Two of Three Teen Jail Escapees Captured
Harris County Juvenile Probation Center
Authorities have captured two of three 16 year olds who escaped from the Harris County Juvenile Probation Center just after midnight Sunday.
According to Assistant District Attorney Martina Longoria, the Gulf Coast Violent Offenders Task Force captured two of the offenders—Alferis Coby and Deionthay Harper, charged with capital murder and aggravated robbery respectively—after receiving tips from citizens and contacting various family and friends of the suspects. Coby was taken into custody after asking a person if he could use his cell phone; the man recognized him from news reports and contacted authorities. Harper was captured at a private residence. (Longoria did not have further details, except that they were found in southwest Houston).
Jahrell West, also charged with aggravated robbery, remains on the loose.
“He should be considered dangerous,” Longoria said. “These juveniles are youthful offenders—they really have nothing to lose at this point, and we are concerned for the safety of the public.”
The teens escaped from the facility after Coby asked a guard for toiletrees, then overpowered the guard and attacked him when he opened the cell door, according to authorities. Coby, after stealing the guard’s keys, freed West and Harper. The trio then were able to escape through several locked doors—Longoria said she does not believe they encountered any other guards along the way. Longoria said the 61-year-old detention officer Coby attacked has since been released from the hospital; he suffered severe bruising and lacerations on his face and lost a few teeth.
All three escapees will be charged with escape causing serious bodily injury, a first-degree felony. If they are certified to stand trial as adults for this charge, punishment ranges from five to 99 years (or life) in prison.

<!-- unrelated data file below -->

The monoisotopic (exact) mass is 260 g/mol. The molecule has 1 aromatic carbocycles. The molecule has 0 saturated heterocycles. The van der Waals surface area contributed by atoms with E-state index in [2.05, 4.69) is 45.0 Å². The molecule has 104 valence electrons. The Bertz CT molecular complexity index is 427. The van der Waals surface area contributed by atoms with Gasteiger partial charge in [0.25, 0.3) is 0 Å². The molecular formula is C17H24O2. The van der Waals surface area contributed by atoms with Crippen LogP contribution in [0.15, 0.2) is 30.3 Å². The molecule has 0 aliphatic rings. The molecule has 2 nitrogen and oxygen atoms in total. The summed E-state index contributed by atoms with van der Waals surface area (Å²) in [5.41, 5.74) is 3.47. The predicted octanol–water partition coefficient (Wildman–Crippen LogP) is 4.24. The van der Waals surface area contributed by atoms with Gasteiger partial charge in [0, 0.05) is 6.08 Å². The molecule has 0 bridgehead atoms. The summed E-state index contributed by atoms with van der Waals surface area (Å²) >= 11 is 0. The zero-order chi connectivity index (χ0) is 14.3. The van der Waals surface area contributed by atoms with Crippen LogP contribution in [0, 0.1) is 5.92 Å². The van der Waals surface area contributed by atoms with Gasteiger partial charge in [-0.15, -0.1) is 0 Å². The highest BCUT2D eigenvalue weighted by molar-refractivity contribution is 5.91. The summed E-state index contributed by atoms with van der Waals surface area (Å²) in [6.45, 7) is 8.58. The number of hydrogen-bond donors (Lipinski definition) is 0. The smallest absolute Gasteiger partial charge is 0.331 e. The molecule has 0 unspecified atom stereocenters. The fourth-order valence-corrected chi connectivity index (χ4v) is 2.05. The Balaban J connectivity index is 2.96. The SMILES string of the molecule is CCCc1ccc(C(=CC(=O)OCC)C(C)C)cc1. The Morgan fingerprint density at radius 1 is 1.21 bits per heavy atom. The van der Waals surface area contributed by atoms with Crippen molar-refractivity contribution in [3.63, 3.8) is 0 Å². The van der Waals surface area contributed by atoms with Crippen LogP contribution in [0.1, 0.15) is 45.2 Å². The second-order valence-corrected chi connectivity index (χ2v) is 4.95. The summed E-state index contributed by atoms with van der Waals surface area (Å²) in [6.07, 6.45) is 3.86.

Coby, who is charged with fatally shooting a man outside a Midtown nightclub and then hijacking a car, already faces life in prison with the possibility of parole after 40 years (he is not subject to life without parole as a juvenile). Judge Michael Schneider, who originally certified Coby to stand trial as an adult, told the Chronicle, “I’m worried not only about what he is capable of, but his very demonstrated lack of empathy to other people. I usually don’t like to talk about kids in our juvenile system, but this is a dangerous kid.” Schneider's certification was based in part on a psychology exam that found Coby was in the 98th percentile for "overall risk for dangerousness and the high range for violent and aggressive tendencies, psychopathic features, and planned and extensive criminality."
This is the first escape that the facility has seen in its nine years of operation—something that Longoria said spoke to the teens’ sophistication. After reviewing video footage, she said, “it’s apparent that this was something that they planned and has been in the works for the while.”
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